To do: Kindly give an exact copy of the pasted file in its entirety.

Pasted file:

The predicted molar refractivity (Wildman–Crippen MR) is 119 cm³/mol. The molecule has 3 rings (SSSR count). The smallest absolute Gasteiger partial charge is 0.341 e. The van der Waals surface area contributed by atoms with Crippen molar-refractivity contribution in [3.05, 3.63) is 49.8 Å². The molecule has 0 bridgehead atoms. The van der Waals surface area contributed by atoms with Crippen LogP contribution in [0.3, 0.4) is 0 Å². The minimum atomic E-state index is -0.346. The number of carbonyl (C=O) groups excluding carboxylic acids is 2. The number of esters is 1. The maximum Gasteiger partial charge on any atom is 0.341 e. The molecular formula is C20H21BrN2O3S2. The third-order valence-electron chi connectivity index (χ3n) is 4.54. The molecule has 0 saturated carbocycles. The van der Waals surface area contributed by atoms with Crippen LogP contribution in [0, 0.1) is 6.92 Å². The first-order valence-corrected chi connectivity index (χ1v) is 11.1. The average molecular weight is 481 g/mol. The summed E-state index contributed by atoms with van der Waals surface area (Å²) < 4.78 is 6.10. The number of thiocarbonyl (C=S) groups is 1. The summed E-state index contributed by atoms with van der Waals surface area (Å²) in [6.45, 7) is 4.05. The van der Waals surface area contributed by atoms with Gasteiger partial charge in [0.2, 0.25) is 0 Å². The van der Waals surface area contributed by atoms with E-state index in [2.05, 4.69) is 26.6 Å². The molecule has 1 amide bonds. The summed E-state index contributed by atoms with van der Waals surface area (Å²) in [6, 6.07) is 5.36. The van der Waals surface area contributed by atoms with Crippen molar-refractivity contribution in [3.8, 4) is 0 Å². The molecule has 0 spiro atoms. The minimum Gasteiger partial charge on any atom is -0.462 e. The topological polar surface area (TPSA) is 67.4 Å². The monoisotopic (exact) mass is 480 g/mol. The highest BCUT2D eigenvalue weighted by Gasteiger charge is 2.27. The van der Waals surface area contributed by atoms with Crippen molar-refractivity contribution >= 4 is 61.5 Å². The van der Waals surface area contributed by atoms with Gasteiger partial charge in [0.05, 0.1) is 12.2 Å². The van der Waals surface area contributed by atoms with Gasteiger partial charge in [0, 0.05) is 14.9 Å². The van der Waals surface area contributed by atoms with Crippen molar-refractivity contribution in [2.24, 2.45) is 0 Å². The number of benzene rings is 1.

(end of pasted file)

The predicted molar refractivity (Wildman–Crippen MR) is 119 cm³/mol. The molecule has 3 rings (SSSR count). The smallest absolute Gasteiger partial charge is 0.341 e. The van der Waals surface area contributed by atoms with Crippen molar-refractivity contribution in [3.05, 3.63) is 49.8 Å². The molecule has 0 bridgehead atoms. The van der Waals surface area contributed by atoms with Crippen LogP contribution in [0.3, 0.4) is 0 Å². The minimum atomic E-state index is -0.346. The number of carbonyl (C=O) groups excluding carboxylic acids is 2. The number of esters is 1. The maximum Gasteiger partial charge on any atom is 0.341 e. The molecular formula is C20H21BrN2O3S2. The third-order valence-electron chi connectivity index (χ3n) is 4.54. The molecule has 0 saturated carbocycles. The van der Waals surface area contributed by atoms with Crippen LogP contribution in [0, 0.1) is 6.92 Å². The first-order valence-corrected chi connectivity index (χ1v) is 11.1. The average molecular weight is 481 g/mol. The summed E-state index contributed by atoms with van der Waals surface area (Å²) < 4.78 is 6.10. The number of thiocarbonyl (C=S) groups is 1. The summed E-state index contributed by atoms with van der Waals surface area (Å²) in [6.45, 7) is 4.05. The van der Waals surface area contributed by atoms with Gasteiger partial charge in [0.2, 0.25) is 0 Å². The van der Waals surface area contributed by atoms with E-state index in [2.05, 4.69) is 26.6 Å². The molecule has 1 amide bonds. The summed E-state index contributed by atoms with van der Waals surface area (Å²) in [6, 6.07) is 5.36. The van der Waals surface area contributed by atoms with Crippen molar-refractivity contribution in [3.8, 4) is 0 Å². The molecule has 0 spiro atoms. The minimum Gasteiger partial charge on any atom is -0.462 e. The topological polar surface area (TPSA) is 67.4 Å². The monoisotopic (exact) mass is 480 g/mol. The highest BCUT2D eigenvalue weighted by Gasteiger charge is 2.27. The van der Waals surface area contributed by atoms with Crippen molar-refractivity contribution >= 4 is 61.5 Å². The van der Waals surface area contributed by atoms with Gasteiger partial charge in [0.05, 0.1) is 12.2 Å². The van der Waals surface area contributed by atoms with Gasteiger partial charge in [0, 0.05) is 14.9 Å². The van der Waals surface area contributed by atoms with Crippen molar-refractivity contribution in [2.24, 2.45) is 0 Å². The number of benzene rings is 1.